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Steroids don't help children with meningitis

Published May 9, 2008

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Although add-on treatment with corticosteroids lowers the chances that adults with bacterial meningitis will die, it has no similar benefit for children with the disease, according to a new report.

Bacterial meningitis is an infection of the lining of the brain, and corticosteroids potently suppress inflammation. After several studies showed reduced mortality among adults with bacterial meningitis who were given corticosteroids, more doctors started using them routinely for children "or were asking us whether or not corticosteroids should be used to treat children suspected of having bacterial meningitis," Dr. Samir S. Shah told Reuters Health.

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"We reviewed the paediatric data and found no clear answer," he said.

Shah, at the University of Pennsylvania School of Medicine and The Children's Hospital of Philadelphia, explained that there are two main concerns with using corticosteroids to treat bacterial meningitis in children.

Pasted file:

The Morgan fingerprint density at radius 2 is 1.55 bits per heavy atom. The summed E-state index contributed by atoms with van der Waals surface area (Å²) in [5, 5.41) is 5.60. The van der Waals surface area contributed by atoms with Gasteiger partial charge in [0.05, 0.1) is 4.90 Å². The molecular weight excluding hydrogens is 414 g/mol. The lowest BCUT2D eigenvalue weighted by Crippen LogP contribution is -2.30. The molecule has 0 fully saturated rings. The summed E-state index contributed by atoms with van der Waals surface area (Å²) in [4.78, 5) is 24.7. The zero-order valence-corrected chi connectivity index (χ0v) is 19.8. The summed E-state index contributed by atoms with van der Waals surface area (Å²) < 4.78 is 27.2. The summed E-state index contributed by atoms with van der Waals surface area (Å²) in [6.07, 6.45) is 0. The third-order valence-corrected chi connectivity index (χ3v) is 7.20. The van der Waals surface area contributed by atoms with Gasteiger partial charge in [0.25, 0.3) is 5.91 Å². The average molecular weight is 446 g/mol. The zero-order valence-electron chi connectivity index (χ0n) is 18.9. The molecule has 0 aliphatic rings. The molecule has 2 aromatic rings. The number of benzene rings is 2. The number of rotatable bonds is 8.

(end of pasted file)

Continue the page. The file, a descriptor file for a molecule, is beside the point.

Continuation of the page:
By reducing brain inflammation, he continued, corticosteroids may substantially impair the ability of antibiotics to cross the blood-brain barrier to get to the site of the infection, resulting in higher rates of antibiotic failure.

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"Second," he added, "corticosteroid use may prevent or mask the fever that may be an early sign of antibiotic failure."

Shah's group conducted a study involving 2 780 young children treated for bacterial meningitis at 27 children's hospitals in the US.

A total of 248 (8,9 percent) received intravenous corticosteroids on the first day of hospital, according to the report in this week's Journal of the American Medical Association.

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Mortality rates in children who were and were not treated with corticosteroids were six percent and four percent, respectively - not a statistically significant difference.

In adults, the benefits of corticosteroid therapy seem to outweigh the risks, Shah concluded. "In children, the same does not appear to be true."

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